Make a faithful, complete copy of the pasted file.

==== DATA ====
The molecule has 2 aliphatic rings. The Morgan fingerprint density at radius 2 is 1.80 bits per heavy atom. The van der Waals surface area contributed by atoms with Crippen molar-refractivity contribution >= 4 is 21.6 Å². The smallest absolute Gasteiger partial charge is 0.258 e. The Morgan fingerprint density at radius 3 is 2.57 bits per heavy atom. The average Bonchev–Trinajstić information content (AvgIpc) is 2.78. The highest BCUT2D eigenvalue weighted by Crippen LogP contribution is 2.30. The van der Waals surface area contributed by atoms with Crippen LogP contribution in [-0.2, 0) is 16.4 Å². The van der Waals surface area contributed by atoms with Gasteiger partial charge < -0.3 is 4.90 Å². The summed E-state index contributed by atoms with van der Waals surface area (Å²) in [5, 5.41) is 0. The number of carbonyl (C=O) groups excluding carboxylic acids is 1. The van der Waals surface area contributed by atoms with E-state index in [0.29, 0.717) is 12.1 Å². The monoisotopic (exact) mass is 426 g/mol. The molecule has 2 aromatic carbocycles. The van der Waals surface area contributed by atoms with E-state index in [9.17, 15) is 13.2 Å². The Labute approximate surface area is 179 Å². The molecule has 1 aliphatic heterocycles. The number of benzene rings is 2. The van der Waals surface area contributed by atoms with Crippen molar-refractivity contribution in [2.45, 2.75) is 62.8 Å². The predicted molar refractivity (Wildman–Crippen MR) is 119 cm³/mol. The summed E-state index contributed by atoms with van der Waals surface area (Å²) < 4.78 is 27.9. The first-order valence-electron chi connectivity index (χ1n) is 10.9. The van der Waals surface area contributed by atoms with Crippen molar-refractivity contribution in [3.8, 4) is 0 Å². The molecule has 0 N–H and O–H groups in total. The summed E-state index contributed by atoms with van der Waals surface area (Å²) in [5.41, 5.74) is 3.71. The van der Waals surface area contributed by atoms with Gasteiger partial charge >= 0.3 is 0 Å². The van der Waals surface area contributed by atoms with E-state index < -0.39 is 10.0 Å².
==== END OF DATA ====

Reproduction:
The molecule has 2 aliphatic rings. The Morgan fingerprint density at radius 2 is 1.80 bits per heavy atom. The van der Waals surface area contributed by atoms with Crippen molar-refractivity contribution >= 4 is 21.6 Å². The smallest absolute Gasteiger partial charge is 0.258 e. The Morgan fingerprint density at radius 3 is 2.57 bits per heavy atom. The average Bonchev–Trinajstić information content (AvgIpc) is 2.78. The highest BCUT2D eigenvalue weighted by Crippen LogP contribution is 2.30. The van der Waals surface area contributed by atoms with Crippen LogP contribution in [-0.2, 0) is 16.4 Å². The van der Waals surface area contributed by atoms with Gasteiger partial charge < -0.3 is 4.90 Å². The summed E-state index contributed by atoms with van der Waals surface area (Å²) in [5, 5.41) is 0. The number of carbonyl (C=O) groups excluding carboxylic acids is 1. The van der Waals surface area contributed by atoms with E-state index in [0.29, 0.717) is 12.1 Å². The monoisotopic (exact) mass is 426 g/mol. The molecule has 2 aromatic carbocycles. The van der Waals surface area contributed by atoms with E-state index in [9.17, 15) is 13.2 Å². The Labute approximate surface area is 179 Å². The molecule has 1 aliphatic heterocycles. The number of benzene rings is 2. The van der Waals surface area contributed by atoms with Crippen molar-refractivity contribution in [2.45, 2.75) is 62.8 Å². The predicted molar refractivity (Wildman–Crippen MR) is 119 cm³/mol. The summed E-state index contributed by atoms with van der Waals surface area (Å²) < 4.78 is 27.9. The first-order valence-electron chi connectivity index (χ1n) is 10.9. The van der Waals surface area contributed by atoms with Crippen molar-refractivity contribution in [3.8, 4) is 0 Å². The molecule has 0 N–H and O–H groups in total. The summed E-state index contributed by atoms with van der Waals surface area (Å²) in [5.41, 5.74) is 3.71. The van der Waals surface area contributed by atoms with Gasteiger partial charge >= 0.3 is 0 Å². The van der Waals surface area contributed by atoms with E-state index < -0.39 is 10.0 Å².